Many women go through various forms of violence. Such wounds inflicted in childhood do not dry out in adulthood. It will change their lives. It is common for many people to hide their misfortunes. Some will at least boldly say so. A young woman speaks openly about the atrocities she faced through the Humans of Bombay Facebook page.
Here is what the young woman says about the sexual harassment she faced:
“I was abused by my father’s colleague when I was 9–it first happened at dad’s office. I wanted water, so uncle took me to my dad’s cabin upstairs, handed me water and made me sit on his lap. I thought it was normal, but then he put his hand inside my top and felt my chest. The sad part is that although it felt weird, I didn’t know if it was wrong. We’re never taught about good touch or bad touch. So as he kept touching me, I stared out of the window.
Once he was done, we went downstairs. I didn’t tell anyone because I myself didn’t know what had happened! But a few months later, it happened again, this time in the car with my mom beside me and dad in the front seat. He covered me with a shawl and felt me up. I thought if I reacted, I’d be blamed, so I kept quiet. I never saw that uncle again.
A year later, we got a new driver. Once when it was just us in the car, he started tickling me; that turned into groping. I knew something was wrong, but again I thought it was my fault, so I didn’t say anything. Unfortunately, that motivated him to keep doing it regularly. He’d forcefully show me porn while trying to recreate those scenes with me. Once, while my parents were out of town, he pinned me down in the kitchen and molested me. He said–‘I do this because I love you.’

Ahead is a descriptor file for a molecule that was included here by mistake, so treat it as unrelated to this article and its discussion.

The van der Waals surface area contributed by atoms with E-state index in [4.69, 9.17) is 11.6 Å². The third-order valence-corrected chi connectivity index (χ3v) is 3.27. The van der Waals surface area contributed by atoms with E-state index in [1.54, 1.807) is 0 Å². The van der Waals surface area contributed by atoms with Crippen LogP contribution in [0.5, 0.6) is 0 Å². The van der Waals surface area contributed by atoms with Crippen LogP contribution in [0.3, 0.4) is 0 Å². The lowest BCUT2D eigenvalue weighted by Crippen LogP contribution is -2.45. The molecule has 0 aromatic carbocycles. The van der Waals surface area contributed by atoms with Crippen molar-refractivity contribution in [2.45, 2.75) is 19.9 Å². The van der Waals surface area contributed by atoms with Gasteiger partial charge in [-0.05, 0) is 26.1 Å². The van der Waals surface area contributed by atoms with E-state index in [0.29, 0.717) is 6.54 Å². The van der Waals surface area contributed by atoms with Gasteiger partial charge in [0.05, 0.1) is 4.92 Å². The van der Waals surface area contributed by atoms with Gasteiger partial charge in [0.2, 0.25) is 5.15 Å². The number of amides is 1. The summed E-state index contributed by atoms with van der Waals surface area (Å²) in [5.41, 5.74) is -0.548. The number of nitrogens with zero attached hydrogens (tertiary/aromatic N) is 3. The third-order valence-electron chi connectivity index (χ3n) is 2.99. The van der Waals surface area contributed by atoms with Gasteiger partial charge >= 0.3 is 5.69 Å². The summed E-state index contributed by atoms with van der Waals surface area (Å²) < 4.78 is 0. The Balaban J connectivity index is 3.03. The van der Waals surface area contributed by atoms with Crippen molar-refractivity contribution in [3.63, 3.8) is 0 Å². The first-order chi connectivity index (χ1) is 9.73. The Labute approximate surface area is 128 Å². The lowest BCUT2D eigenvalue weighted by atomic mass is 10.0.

This continued for years. He even got married, but he brainwashed me into believing that it was my fault and that if I told anyone, I’d be blamed. And as naïve as I was, I believed him. I did confide in a few friends; they’d push me to tell my parents, but I feared not being believed. But one day, something in me snapped. We were to travel and I just refused. When my parents probed, I broke down and told them. The previous night he’d raped me; I told them everything. I can never forget the look on my father’s face–he looked broken. His immediate instinct was to beat the driver, but I knew it would get me nowhere. Honestly, it felt like a weight had been lifted, but I knew I’d take time to heal.
I started therapy. One of the first few exercises I did in therapy was confrontation. So I called him and when I started with my ‘whys?’, he suddenly had to ‘tend to his kids’. He wasn’t bothered. It was just for his pleasure. That’s the day I stopped blaming myself. And today, a year since I came clean, I’m in a better place all thanks to therapy, extremely supportive parents and an amazing group of close friends. I’m studying to be a lawyer. I also work with an NGO which deals with sexual violence. People call me strong because I endured and overcame, but I really wish I didn’t have to. I wish no one has to.”